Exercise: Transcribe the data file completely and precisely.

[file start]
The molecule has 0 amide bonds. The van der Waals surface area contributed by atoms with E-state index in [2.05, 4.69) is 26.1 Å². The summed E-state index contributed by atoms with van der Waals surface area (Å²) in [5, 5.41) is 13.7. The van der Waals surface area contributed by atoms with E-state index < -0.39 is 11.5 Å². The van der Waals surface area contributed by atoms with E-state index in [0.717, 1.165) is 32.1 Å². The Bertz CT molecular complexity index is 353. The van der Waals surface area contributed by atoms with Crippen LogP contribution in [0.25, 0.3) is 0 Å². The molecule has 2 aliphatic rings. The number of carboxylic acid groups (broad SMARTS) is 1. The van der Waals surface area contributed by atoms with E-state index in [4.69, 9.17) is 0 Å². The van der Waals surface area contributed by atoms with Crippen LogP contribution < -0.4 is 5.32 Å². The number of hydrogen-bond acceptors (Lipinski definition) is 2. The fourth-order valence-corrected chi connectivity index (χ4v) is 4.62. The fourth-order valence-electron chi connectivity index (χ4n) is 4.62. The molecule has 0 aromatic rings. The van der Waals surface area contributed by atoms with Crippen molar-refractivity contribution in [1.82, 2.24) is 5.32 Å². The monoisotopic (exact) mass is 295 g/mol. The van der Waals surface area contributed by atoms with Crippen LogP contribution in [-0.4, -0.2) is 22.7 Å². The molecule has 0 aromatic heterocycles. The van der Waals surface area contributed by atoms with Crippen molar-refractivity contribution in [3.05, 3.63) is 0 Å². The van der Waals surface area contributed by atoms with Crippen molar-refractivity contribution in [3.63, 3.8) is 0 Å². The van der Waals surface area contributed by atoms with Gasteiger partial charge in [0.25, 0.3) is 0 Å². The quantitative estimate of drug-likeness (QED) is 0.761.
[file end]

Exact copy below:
The molecule has 0 amide bonds. The van der Waals surface area contributed by atoms with E-state index in [2.05, 4.69) is 26.1 Å². The summed E-state index contributed by atoms with van der Waals surface area (Å²) in [5, 5.41) is 13.7. The van der Waals surface area contributed by atoms with E-state index < -0.39 is 11.5 Å². The van der Waals surface area contributed by atoms with E-state index in [0.717, 1.165) is 32.1 Å². The Bertz CT molecular complexity index is 353. The van der Waals surface area contributed by atoms with Crippen LogP contribution in [0.25, 0.3) is 0 Å². The molecule has 2 aliphatic rings. The number of carboxylic acid groups (broad SMARTS) is 1. The van der Waals surface area contributed by atoms with E-state index in [4.69, 9.17) is 0 Å². The van der Waals surface area contributed by atoms with Crippen LogP contribution < -0.4 is 5.32 Å². The number of hydrogen-bond acceptors (Lipinski definition) is 2. The fourth-order valence-corrected chi connectivity index (χ4v) is 4.62. The fourth-order valence-electron chi connectivity index (χ4n) is 4.62. The molecule has 0 aromatic rings. The van der Waals surface area contributed by atoms with Crippen molar-refractivity contribution in [1.82, 2.24) is 5.32 Å². The monoisotopic (exact) mass is 295 g/mol. The van der Waals surface area contributed by atoms with Crippen LogP contribution in [-0.4, -0.2) is 22.7 Å². The molecule has 0 aromatic heterocycles. The van der Waals surface area contributed by atoms with Crippen molar-refractivity contribution in [3.05, 3.63) is 0 Å². The van der Waals surface area contributed by atoms with Crippen molar-refractivity contribution in [3.63, 3.8) is 0 Å². The van der Waals surface area contributed by atoms with Gasteiger partial charge in [0.25, 0.3) is 0 Å². The quantitative estimate of drug-likeness (QED) is 0.761.